Carl Warner
Thursday 18 January 2018

'A tiddly bit frightening'

'A tiddly bit frightening'

On 11 September 1940, Prime Minister Winston Churchill gave a wireless speech to the nation addressing the perilous situation Britain was now facing. Belgium, Holland and France had all fallen to German forces in June 1940, and the battle for air superiority between Germany's Air Force - the Luftwaffe - and Britain's Royal Air Force (RAF) was being fought in the skies above Britain.

Maria Blewitt, a member of the Women’s Auxiliary Air Force (WAAF) at RAF Duxford, was listening as Churchill spoke of the imminent invasion he expected from Germany, and her letters home illustrate what life was like for people involved in the ‘Battle of Britain’.

Around 3,000 pilots helped repel Luftwaffe sorties over Britain during this period of intense fighting, and they were ably supported by ground crews that ‘scrambled’ fighter planes to engage with the enemy and thousands of other staff that operated Britain's defences on the ground.

With more RAF men taking to the skies, the WAAF played an increasingly significant role on the ground, such as working in the Sector Station Operations Rooms as plotters to track the size and direction of incoming German raids.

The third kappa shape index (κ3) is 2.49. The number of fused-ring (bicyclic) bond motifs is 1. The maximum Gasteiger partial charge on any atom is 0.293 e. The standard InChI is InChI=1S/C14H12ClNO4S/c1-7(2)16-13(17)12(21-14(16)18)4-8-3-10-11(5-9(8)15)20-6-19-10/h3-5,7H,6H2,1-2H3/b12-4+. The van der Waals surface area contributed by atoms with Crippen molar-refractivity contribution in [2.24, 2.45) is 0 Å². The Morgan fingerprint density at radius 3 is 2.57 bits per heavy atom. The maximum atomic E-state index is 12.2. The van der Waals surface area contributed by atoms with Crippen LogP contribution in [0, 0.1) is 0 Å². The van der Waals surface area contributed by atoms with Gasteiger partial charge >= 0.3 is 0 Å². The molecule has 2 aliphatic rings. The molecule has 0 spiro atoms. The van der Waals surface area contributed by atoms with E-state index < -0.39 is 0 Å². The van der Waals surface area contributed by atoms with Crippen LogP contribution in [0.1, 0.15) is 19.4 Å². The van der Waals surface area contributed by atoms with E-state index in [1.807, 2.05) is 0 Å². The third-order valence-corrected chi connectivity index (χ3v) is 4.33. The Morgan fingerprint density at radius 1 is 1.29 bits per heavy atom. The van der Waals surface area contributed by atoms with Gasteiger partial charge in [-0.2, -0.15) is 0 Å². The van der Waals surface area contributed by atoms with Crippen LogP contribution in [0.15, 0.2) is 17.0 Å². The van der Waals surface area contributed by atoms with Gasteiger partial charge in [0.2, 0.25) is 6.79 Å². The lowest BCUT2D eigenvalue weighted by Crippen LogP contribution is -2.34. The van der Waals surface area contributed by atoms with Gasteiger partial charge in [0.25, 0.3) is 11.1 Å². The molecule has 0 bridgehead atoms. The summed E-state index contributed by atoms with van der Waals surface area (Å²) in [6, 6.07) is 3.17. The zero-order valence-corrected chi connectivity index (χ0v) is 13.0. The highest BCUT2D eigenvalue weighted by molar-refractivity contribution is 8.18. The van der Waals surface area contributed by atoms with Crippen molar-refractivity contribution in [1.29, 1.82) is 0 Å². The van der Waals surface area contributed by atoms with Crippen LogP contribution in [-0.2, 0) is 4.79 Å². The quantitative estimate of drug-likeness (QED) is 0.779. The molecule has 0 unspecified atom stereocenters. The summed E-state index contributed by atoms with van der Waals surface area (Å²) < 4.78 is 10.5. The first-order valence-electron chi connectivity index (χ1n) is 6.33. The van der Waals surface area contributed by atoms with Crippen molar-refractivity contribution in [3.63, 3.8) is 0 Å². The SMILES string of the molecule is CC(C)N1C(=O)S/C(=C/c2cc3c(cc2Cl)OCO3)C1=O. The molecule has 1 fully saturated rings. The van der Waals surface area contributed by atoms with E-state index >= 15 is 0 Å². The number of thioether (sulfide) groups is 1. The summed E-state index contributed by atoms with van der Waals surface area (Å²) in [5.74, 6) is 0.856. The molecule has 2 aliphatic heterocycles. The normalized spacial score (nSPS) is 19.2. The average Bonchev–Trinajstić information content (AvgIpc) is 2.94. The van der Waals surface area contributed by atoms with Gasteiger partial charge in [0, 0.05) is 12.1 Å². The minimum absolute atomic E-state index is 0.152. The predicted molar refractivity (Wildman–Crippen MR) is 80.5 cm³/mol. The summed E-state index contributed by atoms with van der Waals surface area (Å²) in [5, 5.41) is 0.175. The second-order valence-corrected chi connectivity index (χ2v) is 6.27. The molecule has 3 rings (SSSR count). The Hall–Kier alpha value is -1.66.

Maria was working at RAF Duxford on the day Churchill gave his speech about a potential full scale invasion of Britain, and the letter she wrote to her mother shows how real the threat of imminent invasion was, as well as her sense of humour. She wrote: 'I have just been listening to Winston. Brilliant, inspiring but just a tiddly bit frightening.  He seems quite sure invasion will come within the next week or so. If not I shall be home for 48 hrs on 17th.’

When Maria and her colleagues weren’t protecting Britain from Germany, they kept calm and carried on with life as normal. This is reflected in the letters Maria would send to her family about life at Duxford, where she wrote about dances in concrete-floored aircraft hangars and socialising with RAF pilots, as well as her daily duties and fears for Britain.

Maria knew many of the pilots who flew in the Battle of Britain. They were not distant heroes or ‘Brylcreem Boys’ to her, but brave young men flying to keep Britain safe and fighting for their lives. She wrote: ‘The rot written about the R.A.F. makes me feel ill… I’ve met a good many [pilots] by now, as a whole not gentlemen, hard swearing, hard drinking, tough, amusing and grand fun. I have the very greatest admiration for them all.’

Visit IWM Duxford to see more of Maria Blewitt’s letters and discover more stories of people caught up in conflict through our collections.